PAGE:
The founding superintendent of a group of charter schools in Houston and her husband have been accused by a federal grand jury of embezzling more than $2.6 million from the schools.
Named in the 19-count indictment were Marian Annette Cluff, founding superintendent of The Varnett Public School, which has three elementary school campuses in Houston, and Alsie Cluff Jr., her husband, who was the facilities and operations manager for the schools.
Neither one is associated with the schools any longer, the Varnett Public School (VPS) says in a news release.
"VPS has been under entirely new leadership since August 2014," the school says. "In addition, the school board overseeing the school’s operations was entirely new for the 2014-2015 school year."
The Cluffs face charges of conspiracy, mail fraud, tax evasion and obstruction of justice. They allegedly stole more than $2.6 million in funds intended for operating the charter schools and their programs.
The two also are charged with evading about $851,845 in taxes on the money they received as a result of the scheme.
VPS Interim Superintendent Margaret Stroud says school officials are disheartened by the news of the alleged wrongdoing.
"However, we are moving forward and will focus on the four principles of our core beliefs: high student achievement, safety, respect, and common decency," Stroud says. "We are proud of our students’ and employees’ accomplishments over the past school year, and we are excited to continue our successes in the 2015-2016 school year.”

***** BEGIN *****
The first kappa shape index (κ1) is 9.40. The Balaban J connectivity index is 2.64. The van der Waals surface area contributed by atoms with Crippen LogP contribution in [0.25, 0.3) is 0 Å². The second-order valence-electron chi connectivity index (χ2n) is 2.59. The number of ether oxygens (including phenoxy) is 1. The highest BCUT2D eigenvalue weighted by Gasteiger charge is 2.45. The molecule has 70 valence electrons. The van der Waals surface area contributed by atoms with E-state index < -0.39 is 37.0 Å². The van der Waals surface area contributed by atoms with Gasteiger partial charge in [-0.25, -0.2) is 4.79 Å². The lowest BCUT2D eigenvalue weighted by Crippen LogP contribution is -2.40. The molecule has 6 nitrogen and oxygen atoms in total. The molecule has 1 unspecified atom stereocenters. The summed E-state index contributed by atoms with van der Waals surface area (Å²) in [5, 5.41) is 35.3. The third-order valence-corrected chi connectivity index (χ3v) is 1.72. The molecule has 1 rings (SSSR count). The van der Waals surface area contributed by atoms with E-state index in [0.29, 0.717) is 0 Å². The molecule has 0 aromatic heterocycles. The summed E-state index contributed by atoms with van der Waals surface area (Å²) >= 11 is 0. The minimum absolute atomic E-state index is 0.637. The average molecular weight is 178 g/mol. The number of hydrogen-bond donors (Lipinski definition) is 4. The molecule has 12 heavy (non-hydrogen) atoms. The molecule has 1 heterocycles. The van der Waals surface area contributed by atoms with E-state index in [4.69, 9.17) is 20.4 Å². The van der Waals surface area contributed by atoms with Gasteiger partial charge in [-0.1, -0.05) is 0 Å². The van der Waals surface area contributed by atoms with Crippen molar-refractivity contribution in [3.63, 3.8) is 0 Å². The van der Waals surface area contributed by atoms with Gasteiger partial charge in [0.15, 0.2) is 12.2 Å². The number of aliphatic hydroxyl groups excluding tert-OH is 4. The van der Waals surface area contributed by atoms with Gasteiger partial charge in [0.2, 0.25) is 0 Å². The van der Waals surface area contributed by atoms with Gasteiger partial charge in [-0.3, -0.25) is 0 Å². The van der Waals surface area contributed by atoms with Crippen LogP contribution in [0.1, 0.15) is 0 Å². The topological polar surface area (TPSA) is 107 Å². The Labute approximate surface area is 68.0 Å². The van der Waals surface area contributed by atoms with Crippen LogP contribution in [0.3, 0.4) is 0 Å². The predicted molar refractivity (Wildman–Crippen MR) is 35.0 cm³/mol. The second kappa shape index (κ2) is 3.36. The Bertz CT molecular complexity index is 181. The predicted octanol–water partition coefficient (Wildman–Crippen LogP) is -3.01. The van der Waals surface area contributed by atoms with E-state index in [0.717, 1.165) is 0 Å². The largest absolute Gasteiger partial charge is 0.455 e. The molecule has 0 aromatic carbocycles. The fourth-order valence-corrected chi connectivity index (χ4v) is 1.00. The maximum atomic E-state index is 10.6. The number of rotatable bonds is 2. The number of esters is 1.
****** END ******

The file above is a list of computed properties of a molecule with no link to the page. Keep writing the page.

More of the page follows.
Federal prosecutors allege that the Cluffs used their positions with the charter schools to embezzle money by opening bank accounts not directly tied to the financial operation of the charter school;. They used the off-books accounts to divert school money for their own personal use and benefit and concealed the off-books accounts from the schools' office manager, external accountant and their income tax preparer.
The indictment says the Cluffs embezzled more than $1 million that had been submitted by parents of the students to pay for school field trips and student fundraisers. The Cluffs also allegedly diverted and concealed money received from vendors of the school, insurance companies and federal agencies.
In another scheme spelled out in the indictment, Annette Cluff is accused of instructing the charter school’s building maintenance and landscaping contractor to submit false invoices for work that was never done. The school paid invoices of more than $115,000, and Mrs. Cluff allegedly told the contractor to return the money by writing checks to her personally. She subsequently told the contractor to lie to the FBI about the arrangement.